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I'm following the paper available here. The Binomial distribution is used to calculate the probability of obtaining 26 babies of the same sex from a total of 44 births. If the probability of giving birth to a boy is equal to that of a girl then - according to the paper -

The probability of observing at least 26 babies of the same sex in 44 births is 0.2912 under this assumption.

However if I calculate the probability of x > 25 using the pbinom() function in R as

> pbinom(25, 44, 0.5, lower.tail = FALSE)
[1] 0.146

I realize that 0.146 + 0.146 = 0.291, which could be taken to mean that the probability of getting 26 babies of the same sex = P(x > 25) boys + P(x > 25) girls. Is this reasoning correct? If yes, then when I change x to be x = 21 then P(x > 21) = 0.56, in which case "probability of observing at least 22 children of the same sex would be 1.12 which seems wrong as the probabilities should be less than 1. What am I doing wrong?

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Because in the second one, when number of boys is $22$, number of girls is also $22$. Both the number of boys and girls fall into the same event this time, unlike $26,18$ split. However, you count this probability twice when you multiply with $2$. Also, in either case, the probability $1$, because no matter how you split boys and girls, one of them will be larger than $21$.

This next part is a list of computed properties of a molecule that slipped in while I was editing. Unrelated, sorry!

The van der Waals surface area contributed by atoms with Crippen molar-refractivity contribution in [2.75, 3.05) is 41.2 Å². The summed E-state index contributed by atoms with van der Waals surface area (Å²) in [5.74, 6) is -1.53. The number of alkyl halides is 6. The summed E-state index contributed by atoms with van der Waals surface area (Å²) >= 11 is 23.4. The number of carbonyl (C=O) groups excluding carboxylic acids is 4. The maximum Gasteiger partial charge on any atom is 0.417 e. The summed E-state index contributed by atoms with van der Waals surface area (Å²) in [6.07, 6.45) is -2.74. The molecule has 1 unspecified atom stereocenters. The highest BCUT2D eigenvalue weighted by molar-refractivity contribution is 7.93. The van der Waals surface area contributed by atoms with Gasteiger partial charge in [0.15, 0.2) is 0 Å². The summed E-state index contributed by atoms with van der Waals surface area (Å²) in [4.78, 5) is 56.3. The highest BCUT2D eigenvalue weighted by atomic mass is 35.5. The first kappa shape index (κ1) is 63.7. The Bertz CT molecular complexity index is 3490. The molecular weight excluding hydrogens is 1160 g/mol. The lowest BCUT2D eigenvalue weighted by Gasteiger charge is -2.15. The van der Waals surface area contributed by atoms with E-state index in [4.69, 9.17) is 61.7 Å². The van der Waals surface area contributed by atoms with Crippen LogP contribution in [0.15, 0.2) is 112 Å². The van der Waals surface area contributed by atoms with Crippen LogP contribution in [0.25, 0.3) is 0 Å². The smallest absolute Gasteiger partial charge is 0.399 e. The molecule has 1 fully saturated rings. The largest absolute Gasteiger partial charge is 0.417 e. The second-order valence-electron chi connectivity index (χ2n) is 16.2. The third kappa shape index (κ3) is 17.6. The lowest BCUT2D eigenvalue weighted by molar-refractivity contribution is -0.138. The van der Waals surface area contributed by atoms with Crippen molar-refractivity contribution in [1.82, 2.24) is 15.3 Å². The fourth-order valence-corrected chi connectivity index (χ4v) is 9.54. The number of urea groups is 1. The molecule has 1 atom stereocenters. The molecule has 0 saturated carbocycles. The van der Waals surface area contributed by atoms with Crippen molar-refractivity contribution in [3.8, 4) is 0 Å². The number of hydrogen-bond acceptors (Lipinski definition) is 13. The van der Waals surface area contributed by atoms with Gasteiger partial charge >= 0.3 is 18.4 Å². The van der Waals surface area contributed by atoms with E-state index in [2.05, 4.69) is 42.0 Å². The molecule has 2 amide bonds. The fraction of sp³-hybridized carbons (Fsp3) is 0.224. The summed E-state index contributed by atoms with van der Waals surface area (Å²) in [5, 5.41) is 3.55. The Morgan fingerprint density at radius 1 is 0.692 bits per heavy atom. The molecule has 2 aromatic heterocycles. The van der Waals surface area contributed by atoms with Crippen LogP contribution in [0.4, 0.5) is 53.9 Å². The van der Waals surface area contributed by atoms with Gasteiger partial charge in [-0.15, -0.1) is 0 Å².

Note: $P(X=22)\approx 0.12$, which is what you count twice.

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  • $\begingroup$ This is a correct objection to the incorrect second method shown. (+1) The first method using R is OK if done correctly: 2*pbinom(25, 44, 0.5, lower.tail = FALSE) returns 0.2912152. $\endgroup$ – BruceET Mar 30 '19 at 18:39
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A table of possible outcomes in R; event is 'At least 26 of same sex'. Outcomes that do not satisfy the event show 0; not all of the 38 complementary possibilities are shown.

b = 0:44;  g = 44-b;  event = (g>=26 | b>=26)  # symbol '|' means OR
rbind(b, g, event)[ ,18:28]
      [,1] [,2] [,3] [,4] [,5] [,6] [,7] [,8] [,9] [,10] [,11]
b       17   18   19   20   21   22   23   24   25    26    27
g       27   26   25   24   23   22   21   20   19    18    17
event    1    1    0    0    0    0    0    0    0     1     1    

Probability: $P(\text{Event}) = 0.2912.$

sum(dbinom(b[event], 44, .5))
[1] 0.2912152

A good normal approximation (with continuity correction) is $P(\text{Event}) = 0.2913.$ [The normal approximation could also be done by standardizing and using normal tables, but with a little additional inaccuracy.]

1 - diff(pnorm(c(18.5, 25.5), 44/2, sqrt(44/4)))
[1] 0.2912928

In the figure below the exact binomial result is the sum of the heights of the bars outside the vertical dotted lines. The thin black curve is the approximating normal PDF.

enter image description here

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